Aston Husumu Hwang, better known as simply Husumu, is a photographer, documenting the youth culture of South Korea. Coming under the name of ’Hallyu’, it is a new generation of kids influenced by globalisation.
They are also the subjects of Husumu’s photographs. Tracing the night excursions of his friends, he treasures authenticity, bringing the most of human spontaneity to spotlight. Shooting exclusively on film, Hwang replaced digital with the analog to keep maximum control over the visual outcome – a perfect balance between art and documentary.
Who is Aston Husumu Hwang and what is he thinking?
My real name is Sungmin Hwang. Aston is an English name I adopted in the States. Normally, people can’t pronounce my Korean name, so Husumu became a nickname. I remember doing a solo exhibition, where people used to think it was a group show and Aston, Husumu and Hwang are all different persons. It seems like though… When I shoot, I just push the shutter button and do things subconsciously. I never want to spoil the moment or distract the models, I’m trying not to think too much.
Why did you take up photography?
When I was kid, my parents were too busy and we spent little proper family time. While traveling, my parents gave me a camera, because I was so curious. I fell in love with photography and brought my camera everywhere – even to the bathroom or bed. It is always in my hand and feels like a body part. That’s why I end up shooting everyday life.
Why do you choose to shoot on film only?
I did a lot of digital before, but I started to miss the film. Digital is all about 0 and 1’s, the untouchable and invisible thing, so I decided not to use it anymore. An iPhone is enough to achieve the effect, it’s so easy to retouch. Digital does everything for me, while film is completely different. I have to do so many things to shoot and make it truthful. It’s annoying at times, but it also means that I make it my own. That’s the film, it’s alive.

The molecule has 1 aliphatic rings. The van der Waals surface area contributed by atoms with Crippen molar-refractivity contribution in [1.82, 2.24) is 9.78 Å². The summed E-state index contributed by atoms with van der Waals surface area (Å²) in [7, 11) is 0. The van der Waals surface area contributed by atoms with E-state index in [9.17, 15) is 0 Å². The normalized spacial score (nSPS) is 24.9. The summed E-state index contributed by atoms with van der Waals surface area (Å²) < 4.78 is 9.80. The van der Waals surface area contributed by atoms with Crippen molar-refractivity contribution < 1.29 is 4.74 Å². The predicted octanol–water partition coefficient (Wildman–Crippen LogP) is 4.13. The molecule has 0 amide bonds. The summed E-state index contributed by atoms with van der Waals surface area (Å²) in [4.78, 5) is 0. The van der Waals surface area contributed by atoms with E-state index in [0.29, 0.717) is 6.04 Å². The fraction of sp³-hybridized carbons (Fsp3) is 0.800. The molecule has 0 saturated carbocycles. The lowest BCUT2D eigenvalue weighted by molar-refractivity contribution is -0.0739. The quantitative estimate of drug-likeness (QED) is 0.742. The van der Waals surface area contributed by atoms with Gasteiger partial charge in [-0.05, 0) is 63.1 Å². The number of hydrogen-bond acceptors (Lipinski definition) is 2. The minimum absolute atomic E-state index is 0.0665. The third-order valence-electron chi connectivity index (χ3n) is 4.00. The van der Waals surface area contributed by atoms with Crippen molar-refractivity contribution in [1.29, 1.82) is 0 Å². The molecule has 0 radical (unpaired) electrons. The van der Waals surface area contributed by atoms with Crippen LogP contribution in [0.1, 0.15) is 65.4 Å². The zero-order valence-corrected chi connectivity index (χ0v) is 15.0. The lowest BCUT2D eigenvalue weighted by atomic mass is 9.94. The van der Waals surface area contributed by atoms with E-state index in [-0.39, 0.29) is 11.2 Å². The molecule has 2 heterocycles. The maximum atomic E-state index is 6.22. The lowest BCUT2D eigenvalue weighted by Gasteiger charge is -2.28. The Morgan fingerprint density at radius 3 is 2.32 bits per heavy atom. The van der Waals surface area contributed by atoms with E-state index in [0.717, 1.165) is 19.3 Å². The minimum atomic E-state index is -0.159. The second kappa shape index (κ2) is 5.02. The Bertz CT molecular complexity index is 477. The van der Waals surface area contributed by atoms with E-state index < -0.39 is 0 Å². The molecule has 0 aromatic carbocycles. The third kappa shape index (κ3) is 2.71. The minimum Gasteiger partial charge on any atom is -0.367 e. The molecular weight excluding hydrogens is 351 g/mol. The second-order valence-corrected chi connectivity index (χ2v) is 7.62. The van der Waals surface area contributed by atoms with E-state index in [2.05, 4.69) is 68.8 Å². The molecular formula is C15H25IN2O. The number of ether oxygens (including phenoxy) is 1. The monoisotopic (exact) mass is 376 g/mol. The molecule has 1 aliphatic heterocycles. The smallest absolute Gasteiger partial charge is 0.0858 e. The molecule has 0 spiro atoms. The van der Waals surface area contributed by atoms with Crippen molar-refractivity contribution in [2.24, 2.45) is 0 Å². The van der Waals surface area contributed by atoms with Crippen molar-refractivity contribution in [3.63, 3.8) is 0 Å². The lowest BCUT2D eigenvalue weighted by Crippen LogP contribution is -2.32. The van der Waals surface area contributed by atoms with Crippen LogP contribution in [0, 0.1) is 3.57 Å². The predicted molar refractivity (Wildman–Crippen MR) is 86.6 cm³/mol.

Your photographs are a documentation of South Korea’s youth culture. How would you define it?
Thank you. I’m still young and most people in my photographs are same age as me. If I was to define it, I’d say it’s just my life. I’m shooting the things around me. It is a photo diary.
Who are the subjects of your photographs?
Most of the people are friends I met at the club. Funny, right? DJs, musicians, producers, photographers, videographers, designers, clubbers… Still, I love to shoot landscapes more!
What is it that you find most fascinating about Korea’s night life that serves as a backdrop of your pictures?
Soju, I think. Alcohol makes people extremely emotional, it can encourage violence but it’s mostly all about fun (next day is hell though). Korea is a drug clean place compared to other countries, so I think maybe that’s why people drink a lot here… It’s interesting for me, because I can shoot easily when they are tipsy, their faces still look good! A little more relaxed and natural.
What is modern Seoul like? Does the spirit of the city feed into your work?
’Hell’, we say ’Hell-Joseon’. ‘Joseon’ is an old name for Korea and hell is hell, as you know. Fast economic growth brought out so many negative aspects that look good on the surface, but it is really messed up – little hope, no future. Government cannot help me in anyway, so I’m just trying to do my own thing.
From K-pop to beauty obsessions, it seems we tend to look at South Korea through a lens of stereotypes. Is there anything you’d like to tell about Korea with your photographs?
That’s right, especially Western people think of us through a K-pop lens. It is like a TV show, kind of real but not. Some people follow the genre, but they are a minority. Think about Kanye and Kim, they are music and fashion icons of America, but little Americans look like them. Here it is the same. These days, I think youth cultures are similar everywhere. It’s the effect of the Internet and the ’Hypebeast’ influences.
Do you have a dream project in mind?
It might be a bit naive, but one day, I’d dream to shoot my own child – although I don’t have it yet. I still keep the photo albums from my childhood, compiled by my parents and I love how they show my very own history. Nowadays, kids don’t have them anymore. Just a bunch of digital image files on their computer or CDs. I want to make a photo album for my kids, hoping it will be a precious gift.
Words and interview by Marta Kna